Mental Health Care Bill may face challenges in implementation: Alok Sarin
The Mental Health Care Bill (MHCB) that was first introduced in August 2013 was finally passed after three years by the Rajya Sabha earlier this week. The bill repeals the Mental Health Act, 1987 and counters the IPC law that criminalises attempted suicide. It effectively rids mental health patients of stigma and isolation by stating that attempting suicide isn't a crime, but a mental health issue.
While the bill's provisions aren't groundbreaking, it carefully lays down the framework for mainstreaming mental healthcare benefits while establishing the individual's right to seek or decline help for mental illness.
It expressly states that the patient has the right to decide what sort of treatment they'll get and if and when they should be admitted to a hospital. Most significantly, it prohibits the use of the seemingly medieval Electro-Convulsive therapy, especially in the case of minors.
It's a progressive and much needed bill, and has a commendable number of 'enabling provisions', as psychiatrist and mental health activist Alok Sarin points out.
Sarin, a consultant psychiatrist at Sitaram Bharatia Institute of Science and Research in New Delhi, in an interview with Catch, weighed in on the pros and cons of MHCB.
The mental health bill effectively decriminalises suicide. Will this encourage more people to attempt it?
There is certainly no evidence that criminalising suicide reduces suicidal behaviour. So, no, de-criminalising it will not increase it, but will certainly help reduce distress for people who are already troubled.
How do you gauge if a person can make an independent decision to be admitted? How does this work in case of a hypochondriac?
The ability to make independent decisions will have to be assessed on the basis of a detailed clinical examination, and should not be a decision taken lightly. It is rarely a problem with hypochondria, but in agitated, paranoid or hallucinatory states, it may be a decision that will need to be taken with due care.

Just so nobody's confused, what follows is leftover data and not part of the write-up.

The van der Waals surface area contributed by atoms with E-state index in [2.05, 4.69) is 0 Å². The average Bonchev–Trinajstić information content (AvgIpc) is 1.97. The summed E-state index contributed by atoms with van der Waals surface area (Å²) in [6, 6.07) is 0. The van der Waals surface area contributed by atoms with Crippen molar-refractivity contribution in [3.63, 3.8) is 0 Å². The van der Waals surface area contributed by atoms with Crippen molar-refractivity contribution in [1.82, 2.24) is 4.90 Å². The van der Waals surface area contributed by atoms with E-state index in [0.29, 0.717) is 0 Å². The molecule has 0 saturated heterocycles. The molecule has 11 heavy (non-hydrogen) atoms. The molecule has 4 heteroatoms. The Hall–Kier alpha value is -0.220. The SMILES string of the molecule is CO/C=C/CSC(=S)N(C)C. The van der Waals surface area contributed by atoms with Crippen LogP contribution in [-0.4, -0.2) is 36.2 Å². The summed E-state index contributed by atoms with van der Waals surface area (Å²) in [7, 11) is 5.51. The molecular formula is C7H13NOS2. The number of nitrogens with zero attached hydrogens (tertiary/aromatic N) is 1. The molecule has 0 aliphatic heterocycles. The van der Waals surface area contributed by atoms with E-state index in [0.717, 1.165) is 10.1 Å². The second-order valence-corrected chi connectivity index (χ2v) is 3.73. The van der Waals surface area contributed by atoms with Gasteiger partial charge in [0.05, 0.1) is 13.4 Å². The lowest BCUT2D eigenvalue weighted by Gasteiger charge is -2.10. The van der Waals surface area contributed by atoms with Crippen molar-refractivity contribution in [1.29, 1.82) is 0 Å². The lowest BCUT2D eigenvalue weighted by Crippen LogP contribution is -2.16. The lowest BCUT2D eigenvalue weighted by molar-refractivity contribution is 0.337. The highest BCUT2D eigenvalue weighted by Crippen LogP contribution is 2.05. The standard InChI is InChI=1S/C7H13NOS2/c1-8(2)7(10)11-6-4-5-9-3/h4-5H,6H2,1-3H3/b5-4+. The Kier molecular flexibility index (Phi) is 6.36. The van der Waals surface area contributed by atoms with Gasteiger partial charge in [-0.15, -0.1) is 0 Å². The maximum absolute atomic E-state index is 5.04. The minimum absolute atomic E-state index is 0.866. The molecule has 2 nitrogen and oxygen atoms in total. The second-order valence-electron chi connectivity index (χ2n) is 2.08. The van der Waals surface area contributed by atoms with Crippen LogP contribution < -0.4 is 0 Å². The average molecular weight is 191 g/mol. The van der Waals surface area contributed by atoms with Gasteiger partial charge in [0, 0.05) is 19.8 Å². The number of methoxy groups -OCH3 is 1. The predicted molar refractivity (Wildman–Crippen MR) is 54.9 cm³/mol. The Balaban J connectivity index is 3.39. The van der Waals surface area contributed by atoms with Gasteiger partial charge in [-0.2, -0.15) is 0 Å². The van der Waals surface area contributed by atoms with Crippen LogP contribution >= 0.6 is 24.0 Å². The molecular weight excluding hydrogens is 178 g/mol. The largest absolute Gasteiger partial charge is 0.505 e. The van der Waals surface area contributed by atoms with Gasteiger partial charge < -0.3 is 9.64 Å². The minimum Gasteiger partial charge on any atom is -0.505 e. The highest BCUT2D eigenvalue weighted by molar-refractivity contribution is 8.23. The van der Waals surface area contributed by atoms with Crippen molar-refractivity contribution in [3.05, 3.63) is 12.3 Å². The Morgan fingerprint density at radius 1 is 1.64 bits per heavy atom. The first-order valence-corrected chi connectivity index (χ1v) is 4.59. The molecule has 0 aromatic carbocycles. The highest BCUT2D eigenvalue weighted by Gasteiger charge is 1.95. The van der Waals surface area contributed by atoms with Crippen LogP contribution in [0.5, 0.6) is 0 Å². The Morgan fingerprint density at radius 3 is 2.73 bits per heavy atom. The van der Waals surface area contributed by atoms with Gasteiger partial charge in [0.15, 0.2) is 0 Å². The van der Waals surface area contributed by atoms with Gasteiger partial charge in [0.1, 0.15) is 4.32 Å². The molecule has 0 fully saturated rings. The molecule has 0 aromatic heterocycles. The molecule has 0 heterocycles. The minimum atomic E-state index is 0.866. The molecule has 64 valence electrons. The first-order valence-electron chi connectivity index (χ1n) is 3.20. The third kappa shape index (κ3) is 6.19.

Are the provisions tangible? What do you think is the most important move here? Also, what more, do you think, needs to be done?
The provisions in the MHCB are varied, and some doubtlessly, may have challenges in implementation. Among the more important are the 'enabling provisions' of making healthcare a right for everybody, and mandating the creation of community care facilities across a very broad spectrum.
Would this extend to workplaces and the health benefits they provide? Isn't providing proof of a mental ailment a difficult situation for the patient at work?
There would be few situations where this would be a problem. In fact, the enabling provisions would perhaps improve conditions.
The bill prohibits electro-convulsive therapy unless used with anaesthesia and muscle relaxants. Are there better alternatives that you'd recommend?
Electro-convulsive therapy is an effective treatment modality for a few situations. The MHCB uses international protocols for its recommendations, and this particular issue has stirred a lot of debate as it has been argued that legislation should not necessarily mandate treatment modalities.
So essentially the MHCB is a large, complex piece of legislation that has many aspects, some of which have been debated and discussed. There remain some, like the advance directives, that perhaps have not been adequately discussed.